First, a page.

The gift of satire

Sometimes it seems as though satire is the only reasonable response to frustrating levels of idiocy that are otherwise impervious to exposition. “Let me explain to you why you’re wrong” is unlikely to succeed when dealing with people whose degree of wrongness requires dramatic, interventive exposition in the first place.

Of course, satire is only funny when you agree with the perspective that informs it. I’ve never read satire I didn’t agree with…or maybe I did and didn’t realise it was satire? We’re all someone’s idiot after all.

Throwcase has put up another nice piece of satire, which is probably a little more poignant than usual because I think I might be a good teacher. I’ve been told by everyone who’s ever taught that I would slowly collapse in upon myself, crushed by the triple-burdens of pointless administrative tasks, corrosive children, and bellicose, bigoted parents. I hated school as a child – loathed it to the very depths of my being. That’s probably not a good sign.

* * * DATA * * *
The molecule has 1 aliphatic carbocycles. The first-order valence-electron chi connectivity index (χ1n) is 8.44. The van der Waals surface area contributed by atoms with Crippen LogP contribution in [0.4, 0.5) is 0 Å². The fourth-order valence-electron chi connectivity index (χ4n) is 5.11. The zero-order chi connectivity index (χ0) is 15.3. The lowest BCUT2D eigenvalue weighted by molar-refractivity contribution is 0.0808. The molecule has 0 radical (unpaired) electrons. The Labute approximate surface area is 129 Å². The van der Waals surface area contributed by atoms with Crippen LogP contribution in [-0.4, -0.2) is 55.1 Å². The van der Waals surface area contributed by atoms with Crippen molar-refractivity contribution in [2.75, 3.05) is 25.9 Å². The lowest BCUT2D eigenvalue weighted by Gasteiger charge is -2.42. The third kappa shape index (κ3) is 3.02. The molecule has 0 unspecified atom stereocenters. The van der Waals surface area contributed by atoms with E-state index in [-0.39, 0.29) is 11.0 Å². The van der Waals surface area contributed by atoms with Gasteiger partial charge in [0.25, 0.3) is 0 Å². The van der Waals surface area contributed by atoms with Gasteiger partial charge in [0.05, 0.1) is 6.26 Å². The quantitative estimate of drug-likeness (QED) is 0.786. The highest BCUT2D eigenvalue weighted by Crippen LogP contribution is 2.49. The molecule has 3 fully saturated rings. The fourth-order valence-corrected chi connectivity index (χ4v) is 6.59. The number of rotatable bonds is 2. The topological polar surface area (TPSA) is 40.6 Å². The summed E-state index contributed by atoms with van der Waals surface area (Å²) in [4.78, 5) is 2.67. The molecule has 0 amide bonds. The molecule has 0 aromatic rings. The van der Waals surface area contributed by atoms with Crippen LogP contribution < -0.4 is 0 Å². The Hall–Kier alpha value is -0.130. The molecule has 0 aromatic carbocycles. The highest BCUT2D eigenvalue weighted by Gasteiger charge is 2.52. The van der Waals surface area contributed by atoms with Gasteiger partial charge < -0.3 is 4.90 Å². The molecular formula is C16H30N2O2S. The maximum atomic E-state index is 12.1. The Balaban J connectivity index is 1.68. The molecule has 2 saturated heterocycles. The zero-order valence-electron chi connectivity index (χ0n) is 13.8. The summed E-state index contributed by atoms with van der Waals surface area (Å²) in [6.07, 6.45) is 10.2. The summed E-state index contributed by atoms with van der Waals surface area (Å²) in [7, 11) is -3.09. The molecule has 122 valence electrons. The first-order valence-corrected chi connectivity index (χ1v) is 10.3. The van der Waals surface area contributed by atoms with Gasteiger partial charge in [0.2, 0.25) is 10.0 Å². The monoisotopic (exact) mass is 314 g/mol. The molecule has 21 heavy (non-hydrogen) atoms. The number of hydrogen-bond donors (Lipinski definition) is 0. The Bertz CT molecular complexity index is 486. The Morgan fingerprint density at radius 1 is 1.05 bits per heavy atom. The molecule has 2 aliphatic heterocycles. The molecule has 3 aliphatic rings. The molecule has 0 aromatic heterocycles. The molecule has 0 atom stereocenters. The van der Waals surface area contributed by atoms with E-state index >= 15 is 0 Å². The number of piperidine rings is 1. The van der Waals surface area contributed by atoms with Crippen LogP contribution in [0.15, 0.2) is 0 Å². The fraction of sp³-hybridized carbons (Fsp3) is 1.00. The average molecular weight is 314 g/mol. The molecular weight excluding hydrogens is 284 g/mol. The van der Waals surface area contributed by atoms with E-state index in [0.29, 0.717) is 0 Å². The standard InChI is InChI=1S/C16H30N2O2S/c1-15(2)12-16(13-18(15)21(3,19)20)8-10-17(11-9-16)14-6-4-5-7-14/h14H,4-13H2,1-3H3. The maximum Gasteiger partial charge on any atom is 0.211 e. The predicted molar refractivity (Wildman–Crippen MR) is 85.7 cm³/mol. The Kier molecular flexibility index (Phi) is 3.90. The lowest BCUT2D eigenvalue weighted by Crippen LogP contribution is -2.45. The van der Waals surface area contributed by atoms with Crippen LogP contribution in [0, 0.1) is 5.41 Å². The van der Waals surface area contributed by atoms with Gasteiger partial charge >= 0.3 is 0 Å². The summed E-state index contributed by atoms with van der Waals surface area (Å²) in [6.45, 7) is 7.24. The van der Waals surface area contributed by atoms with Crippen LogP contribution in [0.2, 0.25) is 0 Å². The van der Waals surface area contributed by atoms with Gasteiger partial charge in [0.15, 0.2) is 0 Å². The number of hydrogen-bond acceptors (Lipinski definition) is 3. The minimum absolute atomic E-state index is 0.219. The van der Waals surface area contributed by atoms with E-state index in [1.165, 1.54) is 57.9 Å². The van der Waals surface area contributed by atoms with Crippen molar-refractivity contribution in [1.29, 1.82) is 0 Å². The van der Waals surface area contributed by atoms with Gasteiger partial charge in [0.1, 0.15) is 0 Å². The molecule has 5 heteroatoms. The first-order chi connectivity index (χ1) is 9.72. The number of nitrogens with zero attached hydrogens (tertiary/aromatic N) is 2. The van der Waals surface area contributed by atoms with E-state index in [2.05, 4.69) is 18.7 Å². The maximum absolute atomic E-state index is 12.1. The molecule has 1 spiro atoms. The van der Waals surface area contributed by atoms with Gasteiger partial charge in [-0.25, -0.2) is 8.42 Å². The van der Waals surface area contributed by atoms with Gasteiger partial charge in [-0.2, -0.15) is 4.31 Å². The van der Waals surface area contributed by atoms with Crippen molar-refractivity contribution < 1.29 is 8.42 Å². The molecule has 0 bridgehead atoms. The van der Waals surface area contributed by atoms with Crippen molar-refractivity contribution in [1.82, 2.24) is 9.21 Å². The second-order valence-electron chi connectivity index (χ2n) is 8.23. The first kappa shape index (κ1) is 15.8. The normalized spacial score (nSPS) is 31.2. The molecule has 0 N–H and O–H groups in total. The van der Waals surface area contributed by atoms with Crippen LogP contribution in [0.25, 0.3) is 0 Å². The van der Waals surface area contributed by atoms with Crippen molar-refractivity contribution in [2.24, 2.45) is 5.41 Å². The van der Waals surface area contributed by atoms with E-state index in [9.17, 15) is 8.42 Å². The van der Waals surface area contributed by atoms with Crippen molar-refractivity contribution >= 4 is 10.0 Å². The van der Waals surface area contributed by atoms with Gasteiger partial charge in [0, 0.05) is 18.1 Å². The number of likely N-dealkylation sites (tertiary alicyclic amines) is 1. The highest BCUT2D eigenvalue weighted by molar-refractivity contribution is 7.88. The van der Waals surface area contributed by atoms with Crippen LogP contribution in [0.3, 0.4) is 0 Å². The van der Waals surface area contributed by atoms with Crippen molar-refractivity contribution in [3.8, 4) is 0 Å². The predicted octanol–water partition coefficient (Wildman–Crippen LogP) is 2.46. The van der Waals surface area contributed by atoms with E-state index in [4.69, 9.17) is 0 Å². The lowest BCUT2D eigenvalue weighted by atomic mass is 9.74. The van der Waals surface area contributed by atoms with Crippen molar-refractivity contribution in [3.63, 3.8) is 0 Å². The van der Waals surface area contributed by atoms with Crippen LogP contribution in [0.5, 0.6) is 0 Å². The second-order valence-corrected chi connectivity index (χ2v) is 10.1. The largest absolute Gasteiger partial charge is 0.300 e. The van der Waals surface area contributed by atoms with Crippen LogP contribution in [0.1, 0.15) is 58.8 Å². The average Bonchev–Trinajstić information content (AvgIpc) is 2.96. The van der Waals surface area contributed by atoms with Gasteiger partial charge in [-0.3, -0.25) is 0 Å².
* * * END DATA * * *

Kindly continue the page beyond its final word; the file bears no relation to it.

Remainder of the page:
There were one or two stand-out teachers, but looking back I suspect their good qualities were more a symptom of their own maladaptive tendencies than a sign of the school system at its best.

“I can’t wait to start my new class, which I call The History of the Individual,” he said. “It’s a 20-week course covering many iconoclastic figures of history who railed against the prevailing group-think of their time. My students will hopefully be inspired by the ones we all agree with now.”

3 thoughts on “The gift of satire

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